According to the Project Management Body of Knowledge (PMBOK, 5th edition), a variance is “a quantifiable deviation, departure, or divergence away from a known baseline or expected value” (p. 452). Put another way, a variance is the difference between what the project planned to do and how it actually performed. Given that no one has a (functioning and accurate) crystal ball, there will always be variance — positive or negative — because it is impossible to exactly predict how the team (and when the team) will accomplish or approach work during the planning phase of project lifecycle.
Although many readers will associate a variance with cost or schedule performance and also with quality, it is applicable more broadly. For example, there may also be communications variances. According to Timothy J. Kloppenborg in his 2015 book Contemporary Project Management (Third Edition), the “Control Communications” process involves a discussion between the Project Manager and core team about “whether the communications are following the plan, how effective they are, and how to improve their effectiveness” (p. 391). If communications are not following the plan, then why not? Is it because of technology-related issues? Perhaps the client’s Video Teleconferencing (VTC) equipment is out of commission and the team must use email and phone calls to exchange information. Or have there been improvements in the way stakeholders interact? Maybe the Project Manager and the client have such a strong relationship that they discuss the project every morning during their commutes into work, out of compliance (in a good way) with the Comms Plan that called for a biweekly face-to-face meeting.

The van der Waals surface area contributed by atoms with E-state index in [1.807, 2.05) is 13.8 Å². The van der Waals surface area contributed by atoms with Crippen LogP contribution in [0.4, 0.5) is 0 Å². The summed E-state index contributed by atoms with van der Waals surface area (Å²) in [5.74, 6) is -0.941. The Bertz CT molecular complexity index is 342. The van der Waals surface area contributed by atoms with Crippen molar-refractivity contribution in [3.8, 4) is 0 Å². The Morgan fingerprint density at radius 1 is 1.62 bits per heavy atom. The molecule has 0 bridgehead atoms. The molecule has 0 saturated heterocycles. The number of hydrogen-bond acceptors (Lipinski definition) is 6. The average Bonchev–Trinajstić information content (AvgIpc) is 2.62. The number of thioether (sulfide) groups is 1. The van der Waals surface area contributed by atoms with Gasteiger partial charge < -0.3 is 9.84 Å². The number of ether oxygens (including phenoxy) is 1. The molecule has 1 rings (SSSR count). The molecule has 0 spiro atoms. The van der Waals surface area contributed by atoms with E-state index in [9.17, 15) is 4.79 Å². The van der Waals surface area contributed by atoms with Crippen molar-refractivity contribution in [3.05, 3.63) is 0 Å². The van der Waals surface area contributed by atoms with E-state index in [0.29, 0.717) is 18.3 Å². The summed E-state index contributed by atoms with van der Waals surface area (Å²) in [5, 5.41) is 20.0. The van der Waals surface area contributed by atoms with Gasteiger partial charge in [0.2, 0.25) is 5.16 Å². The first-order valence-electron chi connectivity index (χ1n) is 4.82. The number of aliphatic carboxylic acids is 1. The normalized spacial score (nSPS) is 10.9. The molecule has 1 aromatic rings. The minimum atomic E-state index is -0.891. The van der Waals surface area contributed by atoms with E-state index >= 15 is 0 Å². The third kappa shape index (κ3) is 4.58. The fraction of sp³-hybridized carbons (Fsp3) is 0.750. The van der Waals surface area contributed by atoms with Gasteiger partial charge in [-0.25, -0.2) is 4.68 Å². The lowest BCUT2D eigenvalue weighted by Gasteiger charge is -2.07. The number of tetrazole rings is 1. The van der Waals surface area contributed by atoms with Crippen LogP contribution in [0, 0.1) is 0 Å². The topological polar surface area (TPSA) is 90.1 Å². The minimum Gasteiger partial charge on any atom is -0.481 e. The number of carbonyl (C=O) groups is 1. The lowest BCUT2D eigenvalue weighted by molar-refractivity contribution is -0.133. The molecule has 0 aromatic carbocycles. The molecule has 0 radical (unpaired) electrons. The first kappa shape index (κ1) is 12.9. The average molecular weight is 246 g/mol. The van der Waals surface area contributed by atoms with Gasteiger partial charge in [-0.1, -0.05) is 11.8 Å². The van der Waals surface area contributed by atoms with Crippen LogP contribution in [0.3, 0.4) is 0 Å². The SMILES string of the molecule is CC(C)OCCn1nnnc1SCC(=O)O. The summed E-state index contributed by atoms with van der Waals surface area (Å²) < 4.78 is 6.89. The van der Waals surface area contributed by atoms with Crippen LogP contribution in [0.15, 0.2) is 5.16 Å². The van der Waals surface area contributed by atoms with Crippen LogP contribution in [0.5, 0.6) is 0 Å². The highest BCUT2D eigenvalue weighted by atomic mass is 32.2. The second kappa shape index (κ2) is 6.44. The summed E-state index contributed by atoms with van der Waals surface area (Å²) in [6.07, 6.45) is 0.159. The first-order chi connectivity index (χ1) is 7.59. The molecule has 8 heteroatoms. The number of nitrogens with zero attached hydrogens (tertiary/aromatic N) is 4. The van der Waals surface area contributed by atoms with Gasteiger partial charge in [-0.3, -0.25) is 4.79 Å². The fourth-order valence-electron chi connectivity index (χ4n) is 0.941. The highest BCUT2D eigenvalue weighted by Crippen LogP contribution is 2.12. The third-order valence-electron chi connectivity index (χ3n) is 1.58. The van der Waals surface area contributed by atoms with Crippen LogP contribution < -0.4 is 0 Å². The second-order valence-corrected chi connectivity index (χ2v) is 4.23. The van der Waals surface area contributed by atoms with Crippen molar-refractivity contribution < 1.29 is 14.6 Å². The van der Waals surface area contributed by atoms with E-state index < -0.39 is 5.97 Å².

Whatever the situation, it’s important for the Project Manager to: review all of the “chapters” of his or her Project Management Plan on a regular basis to understand how the team is performing against established plans; understand the root cause of the variance; and take action as appropriate. That could mean updating obsolete sections of the plan or taking corrective action to steer the team back on course to cost and schedule targets.
How often should this be done? As with all things in Project Management, that answer depends on the size and complexity of the project. Some variances, such as cost and schedule, need to be examined as often as the team statuses the schedule and has actual cost information. Others – such as communications or stakeholders – might be deferred to a quarterly or as-needed basis depending on events.
So, open the aperture on variance widely and begin to apply it broadly to all PMI Knowledge Areas. If necessary, establish a timetable that reminds the team when it’s time to assess variances against all plans. In this way, the plans are used, updated, and personnel are reminded (if necessary) of expectations.